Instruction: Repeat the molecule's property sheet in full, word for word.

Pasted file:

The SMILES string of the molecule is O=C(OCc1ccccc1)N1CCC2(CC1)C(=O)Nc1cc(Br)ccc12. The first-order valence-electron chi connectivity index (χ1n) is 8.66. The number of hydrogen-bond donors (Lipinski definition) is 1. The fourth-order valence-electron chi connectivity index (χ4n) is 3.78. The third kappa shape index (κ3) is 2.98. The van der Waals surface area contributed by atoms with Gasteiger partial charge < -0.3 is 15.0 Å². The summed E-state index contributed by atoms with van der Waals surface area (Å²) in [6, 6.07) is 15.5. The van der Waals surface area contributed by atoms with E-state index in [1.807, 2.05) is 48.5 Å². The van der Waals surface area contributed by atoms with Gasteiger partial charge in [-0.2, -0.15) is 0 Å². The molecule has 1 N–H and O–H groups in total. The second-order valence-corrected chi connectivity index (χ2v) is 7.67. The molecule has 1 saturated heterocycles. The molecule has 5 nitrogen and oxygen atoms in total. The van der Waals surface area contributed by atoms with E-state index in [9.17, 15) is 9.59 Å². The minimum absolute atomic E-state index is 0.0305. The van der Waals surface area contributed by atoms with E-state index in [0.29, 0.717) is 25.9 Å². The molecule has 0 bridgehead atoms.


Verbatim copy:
The SMILES string of the molecule is O=C(OCc1ccccc1)N1CCC2(CC1)C(=O)Nc1cc(Br)ccc12. The first-order valence-electron chi connectivity index (χ1n) is 8.66. The number of hydrogen-bond donors (Lipinski definition) is 1. The fourth-order valence-electron chi connectivity index (χ4n) is 3.78. The third kappa shape index (κ3) is 2.98. The van der Waals surface area contributed by atoms with Gasteiger partial charge < -0.3 is 15.0 Å². The summed E-state index contributed by atoms with van der Waals surface area (Å²) in [6, 6.07) is 15.5. The van der Waals surface area contributed by atoms with E-state index in [1.807, 2.05) is 48.5 Å². The van der Waals surface area contributed by atoms with Gasteiger partial charge in [-0.2, -0.15) is 0 Å². The molecule has 1 N–H and O–H groups in total. The second-order valence-corrected chi connectivity index (χ2v) is 7.67. The molecule has 1 saturated heterocycles. The molecule has 5 nitrogen and oxygen atoms in total. The van der Waals surface area contributed by atoms with E-state index in [9.17, 15) is 9.59 Å². The minimum absolute atomic E-state index is 0.0305. The van der Waals surface area contributed by atoms with E-state index in [0.29, 0.717) is 25.9 Å². The molecule has 0 bridgehead atoms.